2. Turn the processor on high and start to slowly drizzle in the oil. Oh, and I mean slowly. If you pour the oil in too fast, you might cause the emulsion to break and you’ll have to start all over. Trust me, that isn’t fun. It’s annoying and mighty frustrating.
  3. After drizzling in half of the oil, add your lemon juice. This will add brightness and also thin out the dressing a little bit.
  4. Continue to slowly drizzle in the oil.
  5. Once the dressing gets super thick, and it will, thin it out with a little bit of water. This is a super thick and creamy dressing, which I love, but it can get a little too thick. Hence the water.
  6. After you have drizzled in all of the oil, add your Worcestershire and Tabasco.
  7. Season to taste with salt and pepper.
  8. Pour in a covered bowl and place it into the refrigerator to mellow for a few hours.

Processed with VSCOcam with f2 presetProcessed with VSCOcam with f2 presetProcessed with VSCOcam with f2 preset

ENJOY IT. This dressing is amazing. My family asks me to make it all the time when we are all together because it’s one of the the best caesars they have ever had. It’s pretty pungent, too, so I wouldn’t go and make it on a first date if you know what I mean. But dang, it’s good. I personally used it for Chicken Caesar Flatbreads, a favorite of mine. But feel free to use it as you would any type of dressing. Or just buy pita to use as a vehicle for the deliciousness. That’s what I do, anyways. I merely add the lettuce and chicken to make it more acceptable to those that are around me.

Until next time…

Processed with VSCOcam with f2 preset

Advertisements

Black Bean Salsa (A Classic)

It’s officially the month of November. While some people are putting away their Halloween decorations and beginning preparations for Thanksgiving, us Southerners are preparing for a different kind of holiday. College Football is in full swing with just 4 weeks remaining in the regular season. But these aren’t just normal football games. These are the games that decide the destiny for each SEC team. We have our rivalries in the Iron Bowl and the Egg Bowl. Don’t forget that battle between the hedges when Auburn goes to take on Georgia or the battle in the trenches when LSU hopes to knock off the Crimson Tide in Death Valley. The month of November is like Christmas to a lot of us Southerners…well, at least for those of us who love our College Football.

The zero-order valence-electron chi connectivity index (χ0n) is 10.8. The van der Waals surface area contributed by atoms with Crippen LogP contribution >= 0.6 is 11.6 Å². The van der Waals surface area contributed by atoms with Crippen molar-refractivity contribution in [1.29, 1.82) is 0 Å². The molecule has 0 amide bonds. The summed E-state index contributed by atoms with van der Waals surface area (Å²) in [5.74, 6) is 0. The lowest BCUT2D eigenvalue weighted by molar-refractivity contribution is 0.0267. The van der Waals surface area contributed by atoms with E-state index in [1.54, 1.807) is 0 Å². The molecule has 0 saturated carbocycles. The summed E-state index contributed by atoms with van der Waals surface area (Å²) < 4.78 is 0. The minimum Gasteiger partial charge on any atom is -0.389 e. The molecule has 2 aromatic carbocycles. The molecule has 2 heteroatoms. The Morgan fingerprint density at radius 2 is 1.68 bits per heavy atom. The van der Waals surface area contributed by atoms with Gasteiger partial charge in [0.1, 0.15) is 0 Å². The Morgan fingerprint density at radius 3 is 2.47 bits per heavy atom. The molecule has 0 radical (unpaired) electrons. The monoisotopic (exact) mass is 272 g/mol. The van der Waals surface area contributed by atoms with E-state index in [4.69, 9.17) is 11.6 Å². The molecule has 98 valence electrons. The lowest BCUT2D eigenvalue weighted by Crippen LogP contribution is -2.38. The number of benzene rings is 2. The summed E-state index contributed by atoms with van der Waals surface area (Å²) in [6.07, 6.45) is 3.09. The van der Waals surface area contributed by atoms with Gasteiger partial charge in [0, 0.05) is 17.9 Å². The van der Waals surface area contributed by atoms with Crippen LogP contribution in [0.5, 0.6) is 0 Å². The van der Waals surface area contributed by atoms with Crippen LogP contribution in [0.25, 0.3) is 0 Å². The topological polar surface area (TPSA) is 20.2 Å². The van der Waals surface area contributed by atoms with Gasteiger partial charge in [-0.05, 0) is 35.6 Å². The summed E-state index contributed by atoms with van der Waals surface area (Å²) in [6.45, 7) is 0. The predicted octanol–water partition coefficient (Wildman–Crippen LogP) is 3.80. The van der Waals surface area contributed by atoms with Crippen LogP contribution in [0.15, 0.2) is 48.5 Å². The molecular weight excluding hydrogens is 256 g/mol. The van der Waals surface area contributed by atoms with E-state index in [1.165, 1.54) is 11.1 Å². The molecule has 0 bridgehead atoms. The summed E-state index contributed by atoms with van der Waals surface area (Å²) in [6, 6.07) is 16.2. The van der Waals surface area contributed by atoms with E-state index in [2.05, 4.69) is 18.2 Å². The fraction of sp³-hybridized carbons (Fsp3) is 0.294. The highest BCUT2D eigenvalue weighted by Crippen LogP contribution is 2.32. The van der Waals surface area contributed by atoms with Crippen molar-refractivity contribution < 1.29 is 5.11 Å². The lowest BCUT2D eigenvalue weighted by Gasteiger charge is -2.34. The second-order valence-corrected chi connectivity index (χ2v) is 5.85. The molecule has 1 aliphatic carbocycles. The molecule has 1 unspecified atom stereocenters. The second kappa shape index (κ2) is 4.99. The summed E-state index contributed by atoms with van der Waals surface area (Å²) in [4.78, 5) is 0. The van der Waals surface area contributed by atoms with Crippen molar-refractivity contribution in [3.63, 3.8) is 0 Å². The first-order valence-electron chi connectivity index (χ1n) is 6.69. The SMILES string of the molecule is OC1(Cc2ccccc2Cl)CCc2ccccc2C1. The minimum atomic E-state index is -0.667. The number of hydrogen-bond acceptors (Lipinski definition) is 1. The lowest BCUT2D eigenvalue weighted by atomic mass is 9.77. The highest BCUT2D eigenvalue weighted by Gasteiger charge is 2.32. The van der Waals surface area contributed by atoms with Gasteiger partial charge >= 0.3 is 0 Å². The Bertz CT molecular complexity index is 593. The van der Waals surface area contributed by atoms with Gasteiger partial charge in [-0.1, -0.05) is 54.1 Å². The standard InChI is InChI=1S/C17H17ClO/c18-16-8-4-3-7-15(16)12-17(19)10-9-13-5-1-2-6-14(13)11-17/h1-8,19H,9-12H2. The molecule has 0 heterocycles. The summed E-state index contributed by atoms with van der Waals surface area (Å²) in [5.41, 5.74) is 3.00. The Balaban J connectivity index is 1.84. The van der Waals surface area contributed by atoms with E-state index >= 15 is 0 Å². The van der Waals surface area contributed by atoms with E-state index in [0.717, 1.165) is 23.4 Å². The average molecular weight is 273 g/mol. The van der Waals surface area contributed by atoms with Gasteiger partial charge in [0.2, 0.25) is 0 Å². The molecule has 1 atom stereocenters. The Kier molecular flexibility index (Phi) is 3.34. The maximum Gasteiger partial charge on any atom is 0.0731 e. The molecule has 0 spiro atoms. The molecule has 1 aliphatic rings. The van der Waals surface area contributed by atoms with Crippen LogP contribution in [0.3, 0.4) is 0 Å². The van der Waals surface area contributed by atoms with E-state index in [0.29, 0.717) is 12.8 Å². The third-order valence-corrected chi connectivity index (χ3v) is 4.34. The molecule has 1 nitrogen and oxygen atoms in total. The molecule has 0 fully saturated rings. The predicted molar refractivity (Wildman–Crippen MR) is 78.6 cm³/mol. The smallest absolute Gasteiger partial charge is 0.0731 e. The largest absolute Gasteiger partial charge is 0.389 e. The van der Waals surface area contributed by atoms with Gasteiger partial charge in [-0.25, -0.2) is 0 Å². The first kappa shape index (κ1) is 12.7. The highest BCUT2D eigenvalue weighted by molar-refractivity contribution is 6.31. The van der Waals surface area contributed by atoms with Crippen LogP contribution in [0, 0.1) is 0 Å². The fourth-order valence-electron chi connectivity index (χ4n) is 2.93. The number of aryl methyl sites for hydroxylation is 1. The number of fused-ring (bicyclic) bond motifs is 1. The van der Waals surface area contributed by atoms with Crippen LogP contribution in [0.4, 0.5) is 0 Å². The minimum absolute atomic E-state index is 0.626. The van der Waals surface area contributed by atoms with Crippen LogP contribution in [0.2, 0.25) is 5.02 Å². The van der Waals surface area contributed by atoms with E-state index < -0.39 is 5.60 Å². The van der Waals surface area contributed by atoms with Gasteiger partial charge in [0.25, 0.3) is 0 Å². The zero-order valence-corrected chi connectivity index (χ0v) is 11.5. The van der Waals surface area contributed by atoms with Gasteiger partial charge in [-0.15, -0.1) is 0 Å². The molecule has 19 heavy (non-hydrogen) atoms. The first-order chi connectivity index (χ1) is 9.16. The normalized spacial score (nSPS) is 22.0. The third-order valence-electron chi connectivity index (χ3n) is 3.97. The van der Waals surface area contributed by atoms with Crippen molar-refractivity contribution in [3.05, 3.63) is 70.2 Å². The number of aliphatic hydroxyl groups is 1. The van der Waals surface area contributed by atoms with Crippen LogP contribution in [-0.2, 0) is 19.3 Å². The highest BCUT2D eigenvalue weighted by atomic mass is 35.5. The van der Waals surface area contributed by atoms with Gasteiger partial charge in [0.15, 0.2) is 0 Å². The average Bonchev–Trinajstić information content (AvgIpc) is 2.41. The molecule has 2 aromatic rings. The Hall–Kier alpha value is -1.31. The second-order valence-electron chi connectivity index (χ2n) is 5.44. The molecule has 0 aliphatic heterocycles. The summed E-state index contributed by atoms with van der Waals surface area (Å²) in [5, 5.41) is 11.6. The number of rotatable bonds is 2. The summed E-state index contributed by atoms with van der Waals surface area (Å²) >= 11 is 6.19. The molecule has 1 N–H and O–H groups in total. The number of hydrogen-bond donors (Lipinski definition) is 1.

Processed with VSCOcam with f2 presetFor those people who don’t actually enjoy watching the sport, there are the tailgating games and, perhaps most important of all, the tailgating food. There are wings, BBQ, dips and spreads. Never is there a shortage of food when your favorite team takes the field. I’m particular fond of dips for game days because they are the perfect food for grazing throughout the day. Just grab a chip every time you walk past the table and you’ll have eaten plenty by the end of the evening. My favorite dish to make for a tailgate is black bean salsa. It’s refreshing and bright. Also, the saltiness of the tortilla chips pairs perfectly well with an ice cold beer, which is a must have every Saturday.

So roll up your sleeves and get out those utensils, it’s time for you to learn how to make this tailgate classic! Let’s get started…

Processed with VSCOcam with f2 presetTHE INGREDIENTS. Now, salsa is defined as a sauce made from chopped, uncooked vegetables and fruits. They are most commonly used as condiments or for dips. Because salsa is uncooked, the freshest ingredients need to be used.

  • 7 Roma Tomatoes, de-seeded, diced*
  • 1 Red Onion, quarter-inch dice
  • 2 cans of Corn, preferably White, drained and rinsed**
  • 2 cans of Black Beans, drained and rinsed (I suppose you could use dried, but I don’t know who would want to do that).
  • 2 Poblano Peppers, roasted, peeled, de-seeded, and finely diced
  • 2 tablespoons Cilantro